Will these work on the Golf Wagon?
BODY, CHASSIS AND SUSPENSION
Front Suspension Independent McPherson struts, coil springs, telescopic shock absorbers, integrated stabilizer bar
Rear Suspension Multilink rear supsension, coil springs, telescopic gas pressurized shock absorbers, stabilizer bar
Just kinda wrapping up my experience here:
WRD service rocked! Super fast turnaround...
Koni's are amazing. Finally set on 24 5/8, no rub (stock Detroits). Just drove 1200 miles from SF to southwest CO, and thy handled everything very well - very high speed straights, amazing job with whoops / dips at high speed (definitely caught some air a few times), twisty mountain roads, you name it. Two standouts: cruising smooth highways of Utah at 90 and feeling like sitting still, dealing with severely slumping and winter-worn mountain roads and always maintaining composure.
Hey question here. I'm new to coilovers and never had them on any of my cars before so this might be a first. I have a 2010 GTI with about 20K miles.
Anyway, if I were to install these on my car, would I need too replace anything else? Or would it be a good idea to replace anything else such as strut mount and bearings, etc.. I have been reading a lot on the topic and it seems to be the consensus. If this is true, where would be the best to purchase these products!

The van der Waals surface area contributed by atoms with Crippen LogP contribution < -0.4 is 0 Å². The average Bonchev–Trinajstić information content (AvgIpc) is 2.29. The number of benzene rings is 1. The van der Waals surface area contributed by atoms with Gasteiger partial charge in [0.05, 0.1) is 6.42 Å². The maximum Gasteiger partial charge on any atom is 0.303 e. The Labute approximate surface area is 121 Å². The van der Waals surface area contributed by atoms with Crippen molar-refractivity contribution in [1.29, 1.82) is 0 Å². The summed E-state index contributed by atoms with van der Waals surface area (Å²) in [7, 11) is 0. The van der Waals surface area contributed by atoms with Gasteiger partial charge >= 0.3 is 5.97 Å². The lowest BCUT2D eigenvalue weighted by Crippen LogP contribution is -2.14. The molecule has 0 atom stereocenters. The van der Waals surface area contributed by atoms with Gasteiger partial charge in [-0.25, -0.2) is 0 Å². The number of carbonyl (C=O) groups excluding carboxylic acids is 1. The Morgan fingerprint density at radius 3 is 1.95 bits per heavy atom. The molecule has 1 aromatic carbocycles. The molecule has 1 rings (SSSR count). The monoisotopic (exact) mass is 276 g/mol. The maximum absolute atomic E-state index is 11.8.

Any feedback is greatly appreciated! Thanks
During install, most people remove the main axle bolt, as this is a stretch bolt it technically should be replaced. Depending on where you have them installed, the shop may have these bolts, otherwise they are easiest just to pick up from your local VW dealer.
2013 Passat TDI SEL
West Coast Euro
Thanks again in advance!
As for the swaybars, what setup you go with depends largely on what you plan on doing with the car. Typically the larger the swaybar, the stiffer it is, however this is not always the case with tubular swaybars (which most swaybars for the MK6 are tubular) as the wall thickness of the swaybar will also affect how stiff they are. Adding just a large rear swaybar will reduce understeer (this is when you turn the wheel, and the car wants to go straight). Depending on your suspension setup and the conditions, this may even cause the car to oversteer. I would never do just a front alone, while this will increase stability, it will also increase the tendency of the car to understeer, and it already does this enough stock. However, running both a front and rear will reduce overall body roll, improve handling, and depending on how you set them up increase stability (most aftermarket swaybars are adjustable. The stiffer you make the rear of the car, the more understeer you eliminate, and the more chance there is for the car to oversteer).
Hope that makes sense, let me know if you need any clarification.